This is not necessary viewing, to be sure. It’s a matter of preference and whether or not you have a Sunday afternoon with nothing planned. It’s not necessarily the kind of film that will leave one puzzled. In truth, one would hold little chance to fully resolve the film based on the fact that evidence mostly comes to light for us in an orderly fashion throughout the last two acts.

It’s a good film though,. And it deserves a space for those who like to see a good story told well. Not well enough for awards, but definitely well enough for someone with nothing much to do.

(***1/2 out of *****)

 

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Star Wars: The Force Awakens (***1/2) There’s always another weapon

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Star Wars: The Force Awakens

Director J.J. Abrams
Starring Harrison Ford, Mark Hamill, Carrie Fisher, Adam Driver, Daisy Ridley, John Boyega, Oscar Isaac, Lupita Nyong’o, Andy Serkis, Domhnall Gleeson, Anthony Daniels, Peter Mayhew, Max von Sydow, Gwendoline Christie
Screenplay by Abrams, Lawrence Kasdan, Michael Arndt

Everyone wants Star Wars to succeed. Heck if I had never seen the first film (Episode IV) at age 7, this blog wouldn’t exist. That would only cause the small ripple in the force. Really tiny. Teeniny. In one fell swoop George Lucas blew the doors off of theaters and changed the landscape of our cinematic future. This, like the rest of his journey, is part of the cultural fabric of the world, even if each film after The Empire Strikes Back lessened its impact. None of this being news, the history stops here.

The future began today. It is hopeful, bright, awkward, and full of good intentions. That it fails almost a third of the time is of little effect to the power of that other two-thirds. The best thing possible arrives in this new package, and that is the hope of new and unfamiliar faces in a familiar, lived in world.

The film makes a bold statement by giving us no one we recognize for the first 30+ minutes. The Stormtroopers are new, their commanders are new. The hotshot pilot (Isaac) and his cute little robot is new. Two other new heroes emerge from the events.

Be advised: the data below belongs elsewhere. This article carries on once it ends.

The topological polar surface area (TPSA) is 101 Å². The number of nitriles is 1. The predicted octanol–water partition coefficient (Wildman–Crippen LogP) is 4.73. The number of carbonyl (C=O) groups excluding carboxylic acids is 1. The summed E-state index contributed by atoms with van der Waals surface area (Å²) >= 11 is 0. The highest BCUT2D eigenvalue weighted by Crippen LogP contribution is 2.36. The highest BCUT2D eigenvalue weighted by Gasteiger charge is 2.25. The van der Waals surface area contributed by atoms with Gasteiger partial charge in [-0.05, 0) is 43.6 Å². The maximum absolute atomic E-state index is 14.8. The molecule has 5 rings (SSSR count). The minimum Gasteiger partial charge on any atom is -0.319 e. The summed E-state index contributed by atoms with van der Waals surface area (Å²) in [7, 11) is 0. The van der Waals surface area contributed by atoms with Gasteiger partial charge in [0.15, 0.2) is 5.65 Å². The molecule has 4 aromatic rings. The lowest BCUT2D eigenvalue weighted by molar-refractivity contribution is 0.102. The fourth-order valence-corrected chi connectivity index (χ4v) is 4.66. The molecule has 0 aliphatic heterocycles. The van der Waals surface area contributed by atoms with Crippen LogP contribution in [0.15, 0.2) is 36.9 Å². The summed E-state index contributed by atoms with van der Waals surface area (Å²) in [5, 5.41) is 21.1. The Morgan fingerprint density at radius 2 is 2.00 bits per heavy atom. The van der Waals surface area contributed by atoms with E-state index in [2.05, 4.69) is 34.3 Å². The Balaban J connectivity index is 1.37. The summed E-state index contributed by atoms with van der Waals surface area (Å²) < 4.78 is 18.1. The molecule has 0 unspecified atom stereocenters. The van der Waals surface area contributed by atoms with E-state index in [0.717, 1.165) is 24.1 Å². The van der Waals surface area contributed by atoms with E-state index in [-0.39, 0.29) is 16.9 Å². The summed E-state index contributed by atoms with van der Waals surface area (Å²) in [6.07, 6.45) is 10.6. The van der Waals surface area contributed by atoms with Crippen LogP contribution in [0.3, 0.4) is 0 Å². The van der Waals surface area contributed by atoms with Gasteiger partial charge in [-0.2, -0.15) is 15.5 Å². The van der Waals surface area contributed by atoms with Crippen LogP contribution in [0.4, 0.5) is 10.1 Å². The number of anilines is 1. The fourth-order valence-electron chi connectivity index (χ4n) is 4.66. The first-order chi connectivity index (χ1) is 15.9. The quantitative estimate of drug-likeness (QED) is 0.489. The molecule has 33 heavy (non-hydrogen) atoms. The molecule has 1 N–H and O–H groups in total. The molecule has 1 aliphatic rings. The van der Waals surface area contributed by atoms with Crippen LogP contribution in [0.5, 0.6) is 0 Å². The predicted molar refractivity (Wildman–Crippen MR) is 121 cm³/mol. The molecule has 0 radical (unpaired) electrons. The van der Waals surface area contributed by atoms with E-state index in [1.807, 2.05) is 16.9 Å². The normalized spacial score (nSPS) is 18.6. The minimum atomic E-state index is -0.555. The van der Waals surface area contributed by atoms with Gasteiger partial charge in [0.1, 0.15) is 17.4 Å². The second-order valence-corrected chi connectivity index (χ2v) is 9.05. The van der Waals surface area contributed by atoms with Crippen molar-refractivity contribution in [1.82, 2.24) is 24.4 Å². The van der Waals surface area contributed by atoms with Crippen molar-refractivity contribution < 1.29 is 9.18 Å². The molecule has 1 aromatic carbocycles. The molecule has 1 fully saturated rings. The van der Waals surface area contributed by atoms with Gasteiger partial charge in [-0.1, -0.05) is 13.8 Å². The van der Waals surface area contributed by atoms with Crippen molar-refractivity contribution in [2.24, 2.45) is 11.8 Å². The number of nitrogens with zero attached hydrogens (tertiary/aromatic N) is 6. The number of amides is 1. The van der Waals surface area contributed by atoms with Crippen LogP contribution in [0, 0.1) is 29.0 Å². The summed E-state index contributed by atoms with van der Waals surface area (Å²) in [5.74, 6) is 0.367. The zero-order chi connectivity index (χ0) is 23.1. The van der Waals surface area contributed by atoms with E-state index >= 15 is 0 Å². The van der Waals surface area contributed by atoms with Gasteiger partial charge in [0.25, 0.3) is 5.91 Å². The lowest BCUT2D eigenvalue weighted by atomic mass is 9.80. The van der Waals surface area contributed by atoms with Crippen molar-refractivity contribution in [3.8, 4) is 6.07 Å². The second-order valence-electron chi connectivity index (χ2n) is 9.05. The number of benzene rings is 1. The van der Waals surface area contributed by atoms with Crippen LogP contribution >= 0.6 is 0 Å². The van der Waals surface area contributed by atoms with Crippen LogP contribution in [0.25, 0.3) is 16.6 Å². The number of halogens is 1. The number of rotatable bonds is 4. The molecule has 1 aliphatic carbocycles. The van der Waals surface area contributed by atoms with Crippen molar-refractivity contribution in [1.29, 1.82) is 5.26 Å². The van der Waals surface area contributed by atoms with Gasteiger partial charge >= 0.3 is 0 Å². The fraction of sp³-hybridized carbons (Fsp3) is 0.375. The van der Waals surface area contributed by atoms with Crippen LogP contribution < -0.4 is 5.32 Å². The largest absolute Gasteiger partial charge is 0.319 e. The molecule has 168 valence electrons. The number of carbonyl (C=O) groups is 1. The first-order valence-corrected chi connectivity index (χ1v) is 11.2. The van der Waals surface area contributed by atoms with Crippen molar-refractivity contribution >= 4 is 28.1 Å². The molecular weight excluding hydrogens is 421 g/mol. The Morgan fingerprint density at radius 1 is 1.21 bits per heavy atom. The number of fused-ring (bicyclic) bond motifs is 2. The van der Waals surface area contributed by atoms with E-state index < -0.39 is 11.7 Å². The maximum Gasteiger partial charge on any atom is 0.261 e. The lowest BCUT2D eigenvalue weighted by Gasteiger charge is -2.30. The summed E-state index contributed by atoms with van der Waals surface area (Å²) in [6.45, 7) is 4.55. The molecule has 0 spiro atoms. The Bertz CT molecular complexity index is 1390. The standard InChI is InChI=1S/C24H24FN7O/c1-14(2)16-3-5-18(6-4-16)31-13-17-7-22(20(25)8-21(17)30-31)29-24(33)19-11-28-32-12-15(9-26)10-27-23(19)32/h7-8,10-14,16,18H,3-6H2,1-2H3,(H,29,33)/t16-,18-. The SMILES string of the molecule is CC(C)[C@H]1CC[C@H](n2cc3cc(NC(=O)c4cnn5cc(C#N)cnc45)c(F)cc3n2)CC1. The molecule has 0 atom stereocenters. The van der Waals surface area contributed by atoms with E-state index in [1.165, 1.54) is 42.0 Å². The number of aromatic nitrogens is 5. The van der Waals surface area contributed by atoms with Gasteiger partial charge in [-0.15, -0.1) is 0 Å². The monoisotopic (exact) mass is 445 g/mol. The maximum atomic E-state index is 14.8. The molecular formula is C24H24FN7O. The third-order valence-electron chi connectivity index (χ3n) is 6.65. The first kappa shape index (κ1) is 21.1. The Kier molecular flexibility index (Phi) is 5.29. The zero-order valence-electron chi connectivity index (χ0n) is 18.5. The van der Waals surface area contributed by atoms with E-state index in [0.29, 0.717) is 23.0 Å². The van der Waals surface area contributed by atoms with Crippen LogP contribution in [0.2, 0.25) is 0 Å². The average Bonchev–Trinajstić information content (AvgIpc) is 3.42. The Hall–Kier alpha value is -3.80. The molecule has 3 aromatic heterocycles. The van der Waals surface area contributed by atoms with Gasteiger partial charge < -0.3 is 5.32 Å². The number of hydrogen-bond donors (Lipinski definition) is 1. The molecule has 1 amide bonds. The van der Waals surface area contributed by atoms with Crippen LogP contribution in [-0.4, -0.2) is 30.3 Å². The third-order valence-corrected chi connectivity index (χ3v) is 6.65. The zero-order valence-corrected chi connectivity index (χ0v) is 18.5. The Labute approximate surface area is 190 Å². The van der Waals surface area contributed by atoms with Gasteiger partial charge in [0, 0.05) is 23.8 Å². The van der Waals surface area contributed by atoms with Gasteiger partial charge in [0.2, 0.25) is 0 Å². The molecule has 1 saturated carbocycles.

Finn (Boyega) is a Stormtrooper who, in the midst of action, finds his conscience. This does not go unnoticed by Kylo Renn (Driver) and Captain Phasma (Christie). Their suspicions are not acted on quickly enough, though, and soon he is on the run with some valuable cargo.

Something even more precious, BB8, comes across a young scavenger named Rey (Ridley). It takes a while, but the two become aware of one another when Finn recognizes the droid, just before a good portion of The New Order (read: “Nazis…I hate those guys…”) comes down to the planet Jakku and forces them to fly off in garbage.

This is as far as I go in this spoiler free review. From here I will discuss the intent, execution and effect of the film on this lifelong fan.

The point of this film is to re-establish a universe familiar to most people past voting age. I could go earlier, but that depends on your parenting style. The purpose of this story is to open doors that our mind has wanted to see ever since the last Ewok sacrificed his life to bring down the Empire. In this, the filmmakers succeed.

The worlds – even the new ones – are all comfortably familiar, and it’s inhabitants seem to feel the weight of gravity. This is an important touch overlooked in the prequels and it does much in the way of restoring the viewer’s sense of the world of Luke, Leia and Han. The new characters have talent, power and they have flaws. They start here, but we have the sense that they are going to grow…fast.

We need the older cast to act as a bit of a salve to smooth over the rougher, unfamiliar parts. Think of it as Bill Shatner in Star Trek Generations. Maybe with a little less horseback riding and wood chopping.